Like any investment instrument, though, ETFs come with some risks and drawbacks. Liquidity varies between funds, which influences the buy/sell spread when trading. The return on one’s portfolio may also deviate from the return on the index or benchmark tracked, which could be more significant when an ETF employs a strategy other than full replication of the underlying index.
Trading on margin exemplifies the potential benefits and drawbacks associated with ETFs. Taking the margin route has the potential to amplify losses as well as profits. So, how do you know if trading ETFs on margin might be right for your investment portfolio? Let’s take a look at the following example.
Imagine an investor is using one of CMC Markets’ mobile apps to follow pricing data on the SPDR S&P 500 ETF [SPY], which is currently worth nearly 300.00 to buy and the spread is 1.0. To spread bet the equivalent buy amount of £30,000, the investor would need to pay £1 per point. However, if the investor spread bets on margin, given that the margin rate for this particular ETF (for 0 to 2,300) is 20%, only £6,000 would be allocated from the trading account to open a £30,000 position in SPY.
How much would an investor have made a year later if, for example, the price had risen by 10%? Minus the holding costs, which would come to £30,000 x 0.05, (given that it’s 5% per annum for this ETF), the investor would have 1,500 + £1 x 365 (as the investor pays the spread cost for every day of the year that the security is held). That would work out to 1,135, or a gain of 19% on the original investment. That compares to just a 10% increase from the original investment if the investor-owned the shares, and that’s before even considering fund fees, commissions or taxes.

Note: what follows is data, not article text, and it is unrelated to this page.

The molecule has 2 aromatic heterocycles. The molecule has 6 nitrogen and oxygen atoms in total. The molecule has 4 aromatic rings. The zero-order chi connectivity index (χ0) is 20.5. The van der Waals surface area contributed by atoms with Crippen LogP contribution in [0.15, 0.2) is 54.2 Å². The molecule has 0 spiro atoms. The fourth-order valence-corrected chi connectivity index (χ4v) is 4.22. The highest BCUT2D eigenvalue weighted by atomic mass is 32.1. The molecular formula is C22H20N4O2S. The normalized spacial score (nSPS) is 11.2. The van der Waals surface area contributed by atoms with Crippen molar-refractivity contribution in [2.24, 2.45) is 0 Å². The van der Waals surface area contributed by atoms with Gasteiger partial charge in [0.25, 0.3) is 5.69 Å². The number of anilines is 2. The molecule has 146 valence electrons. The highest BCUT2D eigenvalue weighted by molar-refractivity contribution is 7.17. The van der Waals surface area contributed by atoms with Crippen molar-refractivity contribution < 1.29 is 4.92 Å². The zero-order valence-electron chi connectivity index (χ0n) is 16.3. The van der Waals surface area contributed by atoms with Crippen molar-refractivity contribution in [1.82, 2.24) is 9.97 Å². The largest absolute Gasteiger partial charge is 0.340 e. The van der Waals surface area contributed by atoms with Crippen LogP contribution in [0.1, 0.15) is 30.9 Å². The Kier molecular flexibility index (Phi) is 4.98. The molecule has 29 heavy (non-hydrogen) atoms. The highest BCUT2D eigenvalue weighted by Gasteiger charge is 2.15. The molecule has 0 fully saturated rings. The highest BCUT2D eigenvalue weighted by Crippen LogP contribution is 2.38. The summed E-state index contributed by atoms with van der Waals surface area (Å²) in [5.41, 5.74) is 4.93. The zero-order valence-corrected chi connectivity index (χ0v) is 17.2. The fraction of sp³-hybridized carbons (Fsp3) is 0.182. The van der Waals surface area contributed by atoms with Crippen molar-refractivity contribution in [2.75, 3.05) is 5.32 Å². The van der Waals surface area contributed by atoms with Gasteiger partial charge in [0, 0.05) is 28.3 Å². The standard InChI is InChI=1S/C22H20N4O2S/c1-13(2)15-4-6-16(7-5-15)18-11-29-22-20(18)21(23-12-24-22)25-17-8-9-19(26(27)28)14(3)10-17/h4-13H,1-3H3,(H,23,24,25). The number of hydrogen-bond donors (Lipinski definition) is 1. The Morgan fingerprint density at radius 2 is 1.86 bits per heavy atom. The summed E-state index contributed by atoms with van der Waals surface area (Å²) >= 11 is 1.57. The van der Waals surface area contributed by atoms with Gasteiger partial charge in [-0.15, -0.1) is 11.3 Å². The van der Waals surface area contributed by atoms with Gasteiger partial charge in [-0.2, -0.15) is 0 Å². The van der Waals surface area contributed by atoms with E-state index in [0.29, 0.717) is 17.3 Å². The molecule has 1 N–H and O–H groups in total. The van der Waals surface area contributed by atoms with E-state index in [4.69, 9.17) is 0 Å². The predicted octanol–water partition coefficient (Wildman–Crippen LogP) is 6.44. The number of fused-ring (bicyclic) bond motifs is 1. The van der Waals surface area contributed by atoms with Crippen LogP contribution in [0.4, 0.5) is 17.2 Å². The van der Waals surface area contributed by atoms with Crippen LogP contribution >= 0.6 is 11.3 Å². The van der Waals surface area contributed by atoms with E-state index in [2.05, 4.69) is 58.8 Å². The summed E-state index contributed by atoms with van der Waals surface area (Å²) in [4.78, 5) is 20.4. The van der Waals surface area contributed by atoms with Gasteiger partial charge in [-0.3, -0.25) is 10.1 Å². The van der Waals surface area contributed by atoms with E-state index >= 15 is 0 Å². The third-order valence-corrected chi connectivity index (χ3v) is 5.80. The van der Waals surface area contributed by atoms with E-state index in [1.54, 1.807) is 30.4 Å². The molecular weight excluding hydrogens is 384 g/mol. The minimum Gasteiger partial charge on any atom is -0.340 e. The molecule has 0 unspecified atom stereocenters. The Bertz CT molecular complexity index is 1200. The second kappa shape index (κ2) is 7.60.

If these potential profits from such a relatively minor initial capital outlay are enough to pique your interest in adding ETFs to your portfolio, CMC Markets offers investors the opportunity to trade the world’s biggest equity ETFs on its platform.
When it comes to ETFs with the most assets under management, the fund at the top of the list is the SPDR S&P 500 ETF Trust, at $241.61bn. This is followed by the ISHARES Core S&P 500 ETF with $144.49bn, the Vanguard Total Stock Market ETF with $93.76bn, the Vanguard S&P 500 ETF at $93.36bn, the Vanguard FTSE Developed Markets ETF with $65.18bn and the ISHARES MSCI EAFE ETF with $61.66bn.